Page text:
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Schneiders seek fourth sweep at 46th Paavo


Jason Juno/Daily Globe

Ben Schneider of Minneapolis receives a drink from volunteer Cheryl Lintanen of Ironwood at mile 25 on U.S. 51 south of Hurley during last year's Paavo.

HURLEY - Ben Schneider is coming off a top-50 overall finish at April's Boston Marathon.

His wife, Candice, is nearly fully healthy after winning last year's Paavo Nurmi Marathon with a nagging injury and then picking up her second best marathon time at Boston despite still battling the injury.

Now they're hoping to keep their Paavo streaks going at Saturday's 46th annual marathon. Ben seeks his ninth straight men's title and Candice her fourth consecutive women's crown.

Ben is the all-time winningest men's marathoner in Paavo history. Mary Bange and Ann Heaslett both have eight total wins, so a win Saturday would put Ben ahead of them. Like Ben, Ann won eight in a row from 2001 to 2008. Bange's wins came over a span of nine years from 1976 to 1984

Candice has a few years to reach Bange and Heaslett, but time is on her side as she is only 29.

Her streak was in jeopardy last year as she battled a hamstring injury that has finally been treated, even if it hasn't fully gone away yet.

"I finally got it diagnosed correctly; it was actually hamstring tendinopathy," Candice said.

She agreed to do experimental platelet-rich plasma injections like a lot of football players are doing. But she didn't do it until after the Boston Marathon because it put her on the shelf for two weeks to a month. Her time at Boston was 3:09:57, her second-best time, even with the injury. The extra crowd support from all those who came out to support the first race since the Boston Marathon bombings probably helped.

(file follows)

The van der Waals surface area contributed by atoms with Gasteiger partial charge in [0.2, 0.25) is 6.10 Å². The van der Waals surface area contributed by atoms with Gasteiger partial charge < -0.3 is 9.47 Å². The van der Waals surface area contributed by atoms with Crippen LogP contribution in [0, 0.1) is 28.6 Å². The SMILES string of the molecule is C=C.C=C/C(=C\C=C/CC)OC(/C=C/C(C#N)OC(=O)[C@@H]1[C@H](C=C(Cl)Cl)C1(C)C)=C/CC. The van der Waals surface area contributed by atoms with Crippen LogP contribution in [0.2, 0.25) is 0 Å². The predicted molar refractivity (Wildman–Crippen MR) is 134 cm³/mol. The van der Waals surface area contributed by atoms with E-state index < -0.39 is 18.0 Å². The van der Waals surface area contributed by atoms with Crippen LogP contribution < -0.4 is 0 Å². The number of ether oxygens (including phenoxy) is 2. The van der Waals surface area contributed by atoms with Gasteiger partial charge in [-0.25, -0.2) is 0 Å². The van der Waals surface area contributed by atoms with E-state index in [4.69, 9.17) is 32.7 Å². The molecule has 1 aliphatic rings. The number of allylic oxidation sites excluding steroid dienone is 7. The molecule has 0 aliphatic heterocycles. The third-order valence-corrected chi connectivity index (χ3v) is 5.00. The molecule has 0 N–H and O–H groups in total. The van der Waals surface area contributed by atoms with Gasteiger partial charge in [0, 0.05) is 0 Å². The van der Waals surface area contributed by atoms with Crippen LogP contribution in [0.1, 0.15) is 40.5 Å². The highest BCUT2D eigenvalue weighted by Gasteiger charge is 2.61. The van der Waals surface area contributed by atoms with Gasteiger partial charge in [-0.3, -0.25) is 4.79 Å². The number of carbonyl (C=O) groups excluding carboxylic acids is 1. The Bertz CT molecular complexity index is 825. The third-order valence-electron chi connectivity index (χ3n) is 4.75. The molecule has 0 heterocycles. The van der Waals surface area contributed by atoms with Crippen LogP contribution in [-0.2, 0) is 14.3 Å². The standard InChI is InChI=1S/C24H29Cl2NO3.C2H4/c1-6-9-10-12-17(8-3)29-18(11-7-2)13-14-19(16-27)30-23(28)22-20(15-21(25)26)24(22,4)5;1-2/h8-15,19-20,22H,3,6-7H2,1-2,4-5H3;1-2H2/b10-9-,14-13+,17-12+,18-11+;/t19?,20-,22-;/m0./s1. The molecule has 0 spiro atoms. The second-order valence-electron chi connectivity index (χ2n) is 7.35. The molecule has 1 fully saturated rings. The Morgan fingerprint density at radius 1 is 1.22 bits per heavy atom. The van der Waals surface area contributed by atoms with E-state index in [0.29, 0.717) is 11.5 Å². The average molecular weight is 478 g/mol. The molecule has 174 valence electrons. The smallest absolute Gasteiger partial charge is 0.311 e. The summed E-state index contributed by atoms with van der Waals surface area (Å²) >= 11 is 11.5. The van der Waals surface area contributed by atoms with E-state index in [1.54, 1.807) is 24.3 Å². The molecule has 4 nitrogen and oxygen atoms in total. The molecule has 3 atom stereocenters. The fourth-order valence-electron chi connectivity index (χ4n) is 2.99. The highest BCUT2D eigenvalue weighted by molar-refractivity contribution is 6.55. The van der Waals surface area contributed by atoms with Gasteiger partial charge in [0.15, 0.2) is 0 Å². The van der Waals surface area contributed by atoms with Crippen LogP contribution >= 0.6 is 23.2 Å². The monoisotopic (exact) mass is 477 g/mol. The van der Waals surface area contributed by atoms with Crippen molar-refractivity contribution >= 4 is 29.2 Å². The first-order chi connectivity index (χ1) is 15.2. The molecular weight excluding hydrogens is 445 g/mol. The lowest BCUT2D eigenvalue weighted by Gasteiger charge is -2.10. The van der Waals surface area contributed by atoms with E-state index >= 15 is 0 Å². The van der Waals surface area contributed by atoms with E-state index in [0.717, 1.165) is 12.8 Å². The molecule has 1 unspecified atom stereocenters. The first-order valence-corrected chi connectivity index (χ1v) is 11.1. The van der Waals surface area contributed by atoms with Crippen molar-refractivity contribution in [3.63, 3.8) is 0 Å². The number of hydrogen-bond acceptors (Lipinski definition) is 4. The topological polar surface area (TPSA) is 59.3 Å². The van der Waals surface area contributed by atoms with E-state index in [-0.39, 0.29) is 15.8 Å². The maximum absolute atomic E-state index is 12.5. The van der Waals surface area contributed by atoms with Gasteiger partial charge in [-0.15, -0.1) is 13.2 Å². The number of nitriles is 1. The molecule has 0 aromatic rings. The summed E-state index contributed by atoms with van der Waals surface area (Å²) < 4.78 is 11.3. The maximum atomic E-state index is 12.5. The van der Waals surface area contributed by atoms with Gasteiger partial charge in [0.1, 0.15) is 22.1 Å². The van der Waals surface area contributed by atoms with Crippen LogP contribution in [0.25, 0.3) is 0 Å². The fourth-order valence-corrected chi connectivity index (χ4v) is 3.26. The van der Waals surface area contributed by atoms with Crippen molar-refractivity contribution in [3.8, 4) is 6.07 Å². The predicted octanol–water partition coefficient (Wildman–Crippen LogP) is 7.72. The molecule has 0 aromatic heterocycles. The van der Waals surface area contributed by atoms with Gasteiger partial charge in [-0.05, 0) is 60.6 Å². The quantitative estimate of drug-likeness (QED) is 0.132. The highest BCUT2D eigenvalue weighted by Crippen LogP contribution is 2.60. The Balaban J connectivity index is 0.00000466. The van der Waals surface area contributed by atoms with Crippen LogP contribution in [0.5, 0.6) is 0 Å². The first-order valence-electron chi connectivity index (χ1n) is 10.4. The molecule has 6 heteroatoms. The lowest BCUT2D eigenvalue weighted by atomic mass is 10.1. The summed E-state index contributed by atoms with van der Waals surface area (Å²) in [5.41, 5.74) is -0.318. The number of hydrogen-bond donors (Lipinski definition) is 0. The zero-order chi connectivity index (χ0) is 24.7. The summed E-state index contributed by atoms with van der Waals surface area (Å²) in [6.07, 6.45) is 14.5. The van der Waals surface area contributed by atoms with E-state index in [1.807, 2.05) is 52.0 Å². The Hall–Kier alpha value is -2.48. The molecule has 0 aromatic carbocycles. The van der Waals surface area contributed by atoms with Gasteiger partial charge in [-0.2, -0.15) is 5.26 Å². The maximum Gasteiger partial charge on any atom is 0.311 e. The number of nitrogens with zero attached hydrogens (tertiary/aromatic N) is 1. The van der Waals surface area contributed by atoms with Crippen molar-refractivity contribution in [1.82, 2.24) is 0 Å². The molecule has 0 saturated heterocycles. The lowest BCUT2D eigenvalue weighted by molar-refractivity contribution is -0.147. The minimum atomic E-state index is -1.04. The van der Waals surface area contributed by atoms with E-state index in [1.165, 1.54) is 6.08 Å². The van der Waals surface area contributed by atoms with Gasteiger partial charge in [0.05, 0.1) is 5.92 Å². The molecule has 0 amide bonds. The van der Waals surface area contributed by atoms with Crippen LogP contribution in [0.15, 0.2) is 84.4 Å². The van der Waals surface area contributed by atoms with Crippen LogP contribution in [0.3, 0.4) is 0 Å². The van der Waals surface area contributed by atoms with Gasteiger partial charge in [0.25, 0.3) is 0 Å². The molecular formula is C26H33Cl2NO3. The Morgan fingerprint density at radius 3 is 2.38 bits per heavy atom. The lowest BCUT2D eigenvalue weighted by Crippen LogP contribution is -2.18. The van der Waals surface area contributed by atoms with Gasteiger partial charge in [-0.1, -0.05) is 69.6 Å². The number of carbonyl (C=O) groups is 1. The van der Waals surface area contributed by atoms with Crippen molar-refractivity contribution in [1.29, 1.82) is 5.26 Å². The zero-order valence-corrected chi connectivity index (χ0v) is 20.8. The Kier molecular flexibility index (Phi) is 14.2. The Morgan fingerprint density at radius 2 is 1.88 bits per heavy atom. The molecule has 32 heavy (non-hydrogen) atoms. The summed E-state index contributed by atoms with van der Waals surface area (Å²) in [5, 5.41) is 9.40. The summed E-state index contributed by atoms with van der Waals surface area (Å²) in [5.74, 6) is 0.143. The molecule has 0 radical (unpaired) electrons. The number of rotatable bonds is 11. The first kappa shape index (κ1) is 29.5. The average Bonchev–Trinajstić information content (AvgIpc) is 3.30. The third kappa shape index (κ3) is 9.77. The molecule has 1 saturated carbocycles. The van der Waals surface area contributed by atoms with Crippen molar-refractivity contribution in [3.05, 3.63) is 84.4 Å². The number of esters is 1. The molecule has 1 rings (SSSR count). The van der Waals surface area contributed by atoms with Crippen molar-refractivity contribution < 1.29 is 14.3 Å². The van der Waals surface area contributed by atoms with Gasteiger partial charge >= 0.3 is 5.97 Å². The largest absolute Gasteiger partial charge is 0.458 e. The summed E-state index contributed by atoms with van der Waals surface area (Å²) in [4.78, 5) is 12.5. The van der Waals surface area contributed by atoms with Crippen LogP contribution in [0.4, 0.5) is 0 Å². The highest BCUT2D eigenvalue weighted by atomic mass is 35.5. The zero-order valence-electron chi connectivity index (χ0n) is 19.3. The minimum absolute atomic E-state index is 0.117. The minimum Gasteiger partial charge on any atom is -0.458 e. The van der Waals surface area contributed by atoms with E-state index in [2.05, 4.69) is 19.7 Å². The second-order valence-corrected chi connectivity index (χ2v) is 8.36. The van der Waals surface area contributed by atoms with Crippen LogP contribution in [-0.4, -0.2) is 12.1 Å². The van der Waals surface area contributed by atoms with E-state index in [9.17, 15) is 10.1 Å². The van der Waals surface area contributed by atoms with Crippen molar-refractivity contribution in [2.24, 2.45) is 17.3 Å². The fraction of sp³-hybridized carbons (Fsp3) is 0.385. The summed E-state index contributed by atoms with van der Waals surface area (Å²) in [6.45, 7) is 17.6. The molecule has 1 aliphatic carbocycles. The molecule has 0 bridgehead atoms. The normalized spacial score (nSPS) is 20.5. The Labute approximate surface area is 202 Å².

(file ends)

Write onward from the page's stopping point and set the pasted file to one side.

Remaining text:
"I really wanted to do the Boston Marathon because of everything that happened with the bombs in 2013," Candice said. "I just felt like I needed to go and run. I did that. I actually did really well."

Her injury has been a lot better since then. She has been doing a lot of physical therapy.

"It's like a tightness now," she said. "It's not a painful thing when I run. Last year, going into Paavo, I was about 70 percent of my normal self. I'm at about 90 percent I would say now. Every day is not painful, so I'll take it."

There's always pain during a marathon, but it's not supposed to be like what she went through.

"I probably shouldn't have run Paavo last year, but I wanted to keep the streak alive," she said. "I can go into it a lot calmer this year. Last year, I was just panicked I wouldn't even finish, but I did."

This year, she's hoping to keep the streak going without those worries. It's impossible to predict because one doesn't know the field of runners from year to year.

"I think I'm in good enough shape, it's possible I could maybe beat my Boston time at Paavo," she said. "But we'll see. I don't see why I wouldn't at this point."

Ben said he is "feeling pretty healthy." He finished last year's race in 2:35:44. That came a year after his fastest Paavo time of 2:34:50.

The record was set by Richard Wilde, 33, in 1978 at 2:19:10.

"I'd like to be close to my fastest time up there," Ben said. "It'd be nice if the weather cooperates and everything. I had my best marathon to date this spring. It makes me twice about what I can do, I guess."

Schneider finished in 47th place overall at the Boston Marathon in 2:23:56.

"I was really happy with it," Ben said. "My time sort of plateaued right around 2:27ish and then to suddenly knock three minutes off my PR was really surprising, but a really good surprise."

This year's atmosphere at Boston also helped Ben.

"That's probably what was a big factor in running faster than I have before; there was so much energy in the crowd," he said. "It was amazing to see all the people that turned out, even on Boylston Street, on the same spot that the bombs went off the previous year. It was just packed, as far back as they could fit. With all the stories recounting the lives of all the people that were affected - as we were approaching, you could lean back on the stories that you heard when it got tough later in the race, sort of."


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